So maybe they weren't part of the legend. They are the legacy, and they know it, and for opening night, maybe that was enough.

The Salt Lake Trappers spotted the Butte Copper Kings the first six runs of the season opener in Alumni Stadium. They had two out in the fifth inning before they even got a hit.Yet the Trappers of 1988, just like the Trappers of old, came back to win their first game in familiar heartstopping fashion Monday night, beating the Copper Kings 7-6 with a three-run ninth-inning rally topped by a ninth-inning defensive stand.

"I hope this isn't going to be an everyday deal," laughed Manager Barry Moss. "I'd like to knock it around better than we did."

The Traps did it with only five hits.

Their first run of the season, in the fifth, was scored on a balk. Their final run of the game, the winner, was scored because of a wild pitch.

But this isn't new stuff. The legend is still breathing.

A walk to Jeff Allison, a hit batsman (Kelly Zane), a Kerry Shaw RBI single, a throwing error on a Tommy Boyce infield grounder and a run-scoring wild pitch gave the Trappers a three-run ninth inning to take them from a 6-4 deficit to their first lead of the 1988 Pioneer League season.

Then, they had to hold onto it in the bottom of the ninth when, with one out, a hit batsman (Dominic Pierce) and an error by Zane on a ball that bounced off his leg prompted Moss to intentionally walk a man to load the bases.

Moss was hoping Butte would change batters, giving him a chance to change pitchers and save on Sean Johnson, since the Trapper pitching staff is only eight men at present, but no such luck.

Instead, Johnson - who didn't allow a hit or run in 31/3 innings - got Jeff Wardlow to hit a low fly ball to Rick Hurni in right field, and, with Hurni's strong arm, the Copper Kings couldn't chance trying to take home. Bases loaded, two out.

Travis Law, the Butte leadoff batter, bounced a slow grounder to Zane at second. Zane had only one play - a quick underhand throw to first - and he got Law out by half a step to end the game.

"Johnson was real clutch," said Moss, "and defense kept us in it."

When the Trappers were down 6-0, said Johnson, "A lot of guys weren't down. It was getting a little quiet, but guys were saying, `Come on, we're Trappers. We're a scrappy type of team. That's what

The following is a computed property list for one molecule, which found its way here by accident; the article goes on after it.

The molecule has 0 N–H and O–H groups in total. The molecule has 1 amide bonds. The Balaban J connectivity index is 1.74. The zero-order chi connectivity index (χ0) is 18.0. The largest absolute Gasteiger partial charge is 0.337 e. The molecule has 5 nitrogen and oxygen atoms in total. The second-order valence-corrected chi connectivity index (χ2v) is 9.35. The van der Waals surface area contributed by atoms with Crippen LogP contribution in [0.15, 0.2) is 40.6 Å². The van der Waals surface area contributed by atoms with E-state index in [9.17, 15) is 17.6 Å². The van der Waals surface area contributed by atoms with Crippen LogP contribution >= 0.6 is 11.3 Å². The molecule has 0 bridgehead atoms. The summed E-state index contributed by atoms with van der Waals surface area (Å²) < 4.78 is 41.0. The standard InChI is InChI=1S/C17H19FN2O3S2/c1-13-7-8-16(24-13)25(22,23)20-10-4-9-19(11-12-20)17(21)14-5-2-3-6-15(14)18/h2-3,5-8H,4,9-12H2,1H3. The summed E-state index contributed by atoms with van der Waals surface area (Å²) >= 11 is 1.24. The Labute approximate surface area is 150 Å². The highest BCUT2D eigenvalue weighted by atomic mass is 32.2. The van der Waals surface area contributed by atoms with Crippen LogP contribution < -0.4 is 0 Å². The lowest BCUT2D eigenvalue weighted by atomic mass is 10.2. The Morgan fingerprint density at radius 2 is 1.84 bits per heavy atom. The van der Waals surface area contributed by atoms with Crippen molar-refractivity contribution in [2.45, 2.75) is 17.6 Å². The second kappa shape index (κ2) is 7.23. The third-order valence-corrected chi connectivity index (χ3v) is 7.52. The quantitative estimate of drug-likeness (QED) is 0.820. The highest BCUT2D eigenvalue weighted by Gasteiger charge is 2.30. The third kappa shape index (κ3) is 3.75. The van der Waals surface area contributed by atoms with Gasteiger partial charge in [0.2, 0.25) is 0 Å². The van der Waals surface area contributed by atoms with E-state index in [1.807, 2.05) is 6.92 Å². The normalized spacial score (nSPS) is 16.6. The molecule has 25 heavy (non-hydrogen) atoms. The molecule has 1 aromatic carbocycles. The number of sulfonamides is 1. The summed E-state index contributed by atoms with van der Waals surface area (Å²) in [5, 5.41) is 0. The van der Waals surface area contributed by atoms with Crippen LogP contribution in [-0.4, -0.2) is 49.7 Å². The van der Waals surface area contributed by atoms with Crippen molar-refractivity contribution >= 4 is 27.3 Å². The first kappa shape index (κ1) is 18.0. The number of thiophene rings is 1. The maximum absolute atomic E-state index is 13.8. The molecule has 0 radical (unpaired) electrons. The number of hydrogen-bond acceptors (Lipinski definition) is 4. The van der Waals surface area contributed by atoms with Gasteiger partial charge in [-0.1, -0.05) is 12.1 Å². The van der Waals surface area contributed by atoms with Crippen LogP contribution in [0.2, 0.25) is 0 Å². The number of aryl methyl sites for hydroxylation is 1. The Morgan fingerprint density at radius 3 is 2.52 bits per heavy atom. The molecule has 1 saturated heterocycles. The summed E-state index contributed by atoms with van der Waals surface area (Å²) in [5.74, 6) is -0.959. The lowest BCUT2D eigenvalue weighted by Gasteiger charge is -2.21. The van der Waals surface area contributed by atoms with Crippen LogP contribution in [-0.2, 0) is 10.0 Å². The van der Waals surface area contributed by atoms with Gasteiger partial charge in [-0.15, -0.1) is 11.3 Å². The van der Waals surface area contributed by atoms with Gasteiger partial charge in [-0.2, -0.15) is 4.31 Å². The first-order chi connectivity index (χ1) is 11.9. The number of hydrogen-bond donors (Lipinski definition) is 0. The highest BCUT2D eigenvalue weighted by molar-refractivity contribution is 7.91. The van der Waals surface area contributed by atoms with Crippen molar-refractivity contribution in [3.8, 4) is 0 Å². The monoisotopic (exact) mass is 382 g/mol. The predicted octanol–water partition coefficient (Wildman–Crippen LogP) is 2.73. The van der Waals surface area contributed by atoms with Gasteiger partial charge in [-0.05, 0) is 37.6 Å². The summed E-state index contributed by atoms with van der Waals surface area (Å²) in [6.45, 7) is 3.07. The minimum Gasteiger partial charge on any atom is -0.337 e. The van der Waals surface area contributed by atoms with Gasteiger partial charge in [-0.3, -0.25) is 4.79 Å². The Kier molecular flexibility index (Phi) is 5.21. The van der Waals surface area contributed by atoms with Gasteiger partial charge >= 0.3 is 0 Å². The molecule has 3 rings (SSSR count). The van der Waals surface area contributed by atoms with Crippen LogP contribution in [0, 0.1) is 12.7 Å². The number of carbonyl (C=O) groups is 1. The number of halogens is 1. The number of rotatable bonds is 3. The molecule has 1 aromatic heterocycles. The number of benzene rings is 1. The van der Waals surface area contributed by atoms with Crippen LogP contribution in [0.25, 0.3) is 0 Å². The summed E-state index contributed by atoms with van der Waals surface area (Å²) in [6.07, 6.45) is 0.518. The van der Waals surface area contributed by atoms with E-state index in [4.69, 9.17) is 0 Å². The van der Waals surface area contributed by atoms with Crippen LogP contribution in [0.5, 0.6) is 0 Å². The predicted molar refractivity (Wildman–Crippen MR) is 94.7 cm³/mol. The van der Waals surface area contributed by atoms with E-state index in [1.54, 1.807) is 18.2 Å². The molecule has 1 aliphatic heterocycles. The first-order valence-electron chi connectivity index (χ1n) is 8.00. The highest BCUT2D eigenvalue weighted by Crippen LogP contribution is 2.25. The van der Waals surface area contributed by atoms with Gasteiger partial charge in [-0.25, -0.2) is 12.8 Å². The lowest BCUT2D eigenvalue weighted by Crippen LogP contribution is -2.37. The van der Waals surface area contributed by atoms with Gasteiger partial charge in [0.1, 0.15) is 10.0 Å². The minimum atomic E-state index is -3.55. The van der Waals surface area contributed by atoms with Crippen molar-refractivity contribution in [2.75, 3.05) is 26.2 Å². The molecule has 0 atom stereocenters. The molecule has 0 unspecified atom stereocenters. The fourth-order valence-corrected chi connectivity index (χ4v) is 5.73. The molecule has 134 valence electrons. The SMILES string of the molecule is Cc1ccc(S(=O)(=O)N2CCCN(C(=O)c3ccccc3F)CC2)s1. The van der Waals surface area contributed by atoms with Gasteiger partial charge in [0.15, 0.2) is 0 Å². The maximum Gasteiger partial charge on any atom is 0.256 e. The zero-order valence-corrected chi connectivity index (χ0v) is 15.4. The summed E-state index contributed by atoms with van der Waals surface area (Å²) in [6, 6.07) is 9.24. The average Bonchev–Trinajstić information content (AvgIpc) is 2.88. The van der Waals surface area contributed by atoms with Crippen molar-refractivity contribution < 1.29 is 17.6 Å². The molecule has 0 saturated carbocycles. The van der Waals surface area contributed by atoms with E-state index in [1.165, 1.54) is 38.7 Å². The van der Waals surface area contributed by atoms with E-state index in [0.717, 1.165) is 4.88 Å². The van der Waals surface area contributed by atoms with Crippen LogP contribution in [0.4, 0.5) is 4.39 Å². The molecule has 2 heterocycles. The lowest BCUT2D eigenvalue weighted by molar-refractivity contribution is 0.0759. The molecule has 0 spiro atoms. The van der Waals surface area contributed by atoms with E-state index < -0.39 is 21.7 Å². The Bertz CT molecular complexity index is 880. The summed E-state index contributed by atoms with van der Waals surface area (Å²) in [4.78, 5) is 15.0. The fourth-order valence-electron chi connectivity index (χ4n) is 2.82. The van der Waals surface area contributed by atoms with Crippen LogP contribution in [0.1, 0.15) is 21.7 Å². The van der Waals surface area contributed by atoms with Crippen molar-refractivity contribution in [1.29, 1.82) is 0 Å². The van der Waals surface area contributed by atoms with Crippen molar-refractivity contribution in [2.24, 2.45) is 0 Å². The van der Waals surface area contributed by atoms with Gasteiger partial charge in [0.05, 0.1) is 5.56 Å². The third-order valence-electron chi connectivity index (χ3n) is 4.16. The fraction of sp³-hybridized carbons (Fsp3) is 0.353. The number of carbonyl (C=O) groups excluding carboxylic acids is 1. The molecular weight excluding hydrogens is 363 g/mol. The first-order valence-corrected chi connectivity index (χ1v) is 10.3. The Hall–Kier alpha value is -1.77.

we've been doing. That's our reputation.'

"Once we tied it up and went ahead, we said, `Let's do it; let's win it right now,"' Johnson said.

Butte had scored all six of its runs against Trapper starter Terence Glover, an ex-Copper King who threw 3 2/3 innings and allowed seven hits.

He hit trouble right away when Law walked and stole second and Ron Morris doubled him home as the first two Butte batters of the season. Monty Farris, the Texas Rangers' No. 1 draft choice, followed with an RBI single.

Glover retired the next five, but with two out in the second, a Wardlow single, two walks, a balk and a wild pitch put Butte ahead 3-0, Wardlow scoring from his No. 9 batting position. Butte added three more in the fourth, Wardlow starting things off after two were again out, singling. Law and Morris singled to chase Glover, and Myron Gardner hit Farris with a pitch. A Trey McCoy single brought in what turned out to be the final two Copper King runs.

The Traps got one in the fifth when Tim McKercher walked, rode Ray Karczewski's first-single-of-the-Trapper-season to third and scored the Traps' first run of the season on a balk.

That finally freed the Trappers of Everett Cunningham, who gave them just one hit and one run in five innings.

And so The Streak _ maybe just the streak, for now _ is at one and holding. The Trappers play again at Butte tonight and Wednesday, then bus to Salt Lake City for a Thursday Derks Field home opener against Idaho Falls.